HIV/AIDS: South struggles against rising problem

Not enough funding, doctors, education to fight growing problem

April 13, 2009
by Dahleen Glanton
Chicago Tribune

"People are scared in the South. They don't really understand that this is a disease," said Holt, 44, who has begun to speak out about HIV prevention to students and other women. "They are either too religious to open up or they don't want the stigma."

It is an attitude that health-care professionals have battled for almost a decade while HIV/AIDS skyrocketed in rural Southern communities, particularly among African-Americans. With too few doctors, staggering poverty and a history of inadequate AIDS education programs, the South is now home to half of the 1.1 million people living with HIV/AIDS in the United States, according to the Southern AIDS Coalition, which is composed of health professionals.

The Obama administration said last week that it would refocus attention on HIV/AIDS in America, spending $45 million over five years on television and radio ads, transit signs and other efforts to promote education and prevention.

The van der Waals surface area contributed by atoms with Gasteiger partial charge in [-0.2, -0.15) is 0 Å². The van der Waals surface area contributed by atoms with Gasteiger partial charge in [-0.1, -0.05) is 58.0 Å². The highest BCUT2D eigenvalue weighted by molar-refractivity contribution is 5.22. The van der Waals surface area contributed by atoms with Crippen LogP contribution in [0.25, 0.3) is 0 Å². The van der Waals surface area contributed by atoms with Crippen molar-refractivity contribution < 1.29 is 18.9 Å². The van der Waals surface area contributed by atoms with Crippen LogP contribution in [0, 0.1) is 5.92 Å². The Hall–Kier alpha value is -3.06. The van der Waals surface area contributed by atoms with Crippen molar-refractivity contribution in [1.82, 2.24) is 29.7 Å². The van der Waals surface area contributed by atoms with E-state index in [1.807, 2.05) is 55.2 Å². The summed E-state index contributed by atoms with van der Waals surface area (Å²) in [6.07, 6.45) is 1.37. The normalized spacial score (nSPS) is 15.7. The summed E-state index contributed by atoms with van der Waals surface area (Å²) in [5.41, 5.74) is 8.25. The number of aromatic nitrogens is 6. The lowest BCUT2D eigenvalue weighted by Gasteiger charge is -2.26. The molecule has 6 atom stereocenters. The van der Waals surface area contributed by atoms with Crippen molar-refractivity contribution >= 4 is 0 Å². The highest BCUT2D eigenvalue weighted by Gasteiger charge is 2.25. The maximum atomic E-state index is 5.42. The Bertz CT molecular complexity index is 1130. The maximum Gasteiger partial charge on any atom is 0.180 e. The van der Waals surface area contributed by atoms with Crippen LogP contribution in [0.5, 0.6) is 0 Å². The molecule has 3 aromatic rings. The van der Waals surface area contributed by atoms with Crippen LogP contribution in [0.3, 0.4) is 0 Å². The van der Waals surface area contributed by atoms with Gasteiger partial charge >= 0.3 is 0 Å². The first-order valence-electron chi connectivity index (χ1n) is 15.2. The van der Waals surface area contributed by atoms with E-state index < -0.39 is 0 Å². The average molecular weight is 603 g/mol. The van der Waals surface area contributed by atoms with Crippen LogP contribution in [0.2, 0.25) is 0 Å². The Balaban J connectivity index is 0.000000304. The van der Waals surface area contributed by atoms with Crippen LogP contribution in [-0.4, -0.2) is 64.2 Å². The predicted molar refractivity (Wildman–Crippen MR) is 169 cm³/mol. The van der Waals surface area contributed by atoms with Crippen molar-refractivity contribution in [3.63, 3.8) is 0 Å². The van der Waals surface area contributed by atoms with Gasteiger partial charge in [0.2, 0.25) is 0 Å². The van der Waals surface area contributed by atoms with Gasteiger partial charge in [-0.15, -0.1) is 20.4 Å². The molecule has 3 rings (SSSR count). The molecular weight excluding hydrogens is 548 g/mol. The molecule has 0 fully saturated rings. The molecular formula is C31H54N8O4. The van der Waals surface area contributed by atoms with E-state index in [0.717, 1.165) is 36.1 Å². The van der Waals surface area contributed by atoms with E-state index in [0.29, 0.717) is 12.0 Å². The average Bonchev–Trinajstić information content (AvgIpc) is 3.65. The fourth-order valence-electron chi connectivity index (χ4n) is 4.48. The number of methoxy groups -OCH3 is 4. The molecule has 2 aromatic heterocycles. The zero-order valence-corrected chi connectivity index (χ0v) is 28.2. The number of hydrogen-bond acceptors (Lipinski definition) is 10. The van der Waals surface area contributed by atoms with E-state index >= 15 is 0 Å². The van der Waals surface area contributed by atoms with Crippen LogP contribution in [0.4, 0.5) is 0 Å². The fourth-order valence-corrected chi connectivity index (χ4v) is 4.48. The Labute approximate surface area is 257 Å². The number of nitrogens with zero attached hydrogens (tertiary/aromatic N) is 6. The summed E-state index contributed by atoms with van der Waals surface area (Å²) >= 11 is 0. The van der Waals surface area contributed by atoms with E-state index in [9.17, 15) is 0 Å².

A new study by the Trust for America's Health found that during the economic downturn, Midwestern and Southern states are receiving the least federal funding from the U.S. Centers for Disease Control and Prevention to spend on public health, including AIDS. Illinois, for example, received $16.66 per person in 2008, compared with $52.78 per person in Alaska. And with most states facing severe budget shortfalls, health professionals fear public health could take a hard hit.

"Some states have significantly less money to engage in disease prevention in their communities and either the state will have to make up the difference, which is hard to do in these economic times, or there will be harsh outcomes," said Jeff Levi, executive director for the trust. "Without equitable spending across the country, where you live will determine how well you live."

Levi said reasons for the CDC funding disparities include lack of money available to the CDC and states failing to aggressively apply for all available funds.

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